|Author(s)||Márta Fülöp, Mihály Berkics, Ian Davies, Merryn Hutchings and Alistair Ross|
|Editor||A. Ross, The Experience of Citizenship|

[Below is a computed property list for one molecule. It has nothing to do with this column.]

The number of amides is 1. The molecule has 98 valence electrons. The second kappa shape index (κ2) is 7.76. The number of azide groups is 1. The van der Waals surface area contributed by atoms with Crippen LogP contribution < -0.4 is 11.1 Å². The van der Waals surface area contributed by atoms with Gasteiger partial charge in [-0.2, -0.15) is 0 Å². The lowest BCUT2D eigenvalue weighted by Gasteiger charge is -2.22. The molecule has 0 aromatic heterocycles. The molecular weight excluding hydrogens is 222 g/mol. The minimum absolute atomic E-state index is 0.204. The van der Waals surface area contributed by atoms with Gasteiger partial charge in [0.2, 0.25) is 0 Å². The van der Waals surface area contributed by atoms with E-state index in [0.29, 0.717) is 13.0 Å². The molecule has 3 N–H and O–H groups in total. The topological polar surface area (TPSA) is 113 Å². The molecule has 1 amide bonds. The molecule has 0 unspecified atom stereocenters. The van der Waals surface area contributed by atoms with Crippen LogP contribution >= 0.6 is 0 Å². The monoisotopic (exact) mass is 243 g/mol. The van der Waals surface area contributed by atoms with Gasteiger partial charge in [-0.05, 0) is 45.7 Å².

Corruption exists everywhere, in all countries of the world, although economic theories do not discuss corruption extensively; this may be a consequence of the fact that where economic theories were born in the Anglo-Saxon countries - the level of corruption is relatively low (Hámori, 2004). Kaufmann and Siegelbaum (1997) define the concept as 'abuse of official power in order to acquire private gain' (in Hámori, 2004). According to Rose-Ackermann (1975) corruption has three main characteristics: (a) a participant in the economy obtains money or other rewards in an illegal way (b) the bribed person (agent) acts for the sake of another person or institution against the interest of the person or institution (owner) he/she represents (c) the person to be bribed has power deriving either from the insufficient functioning of the market or from his institutional position.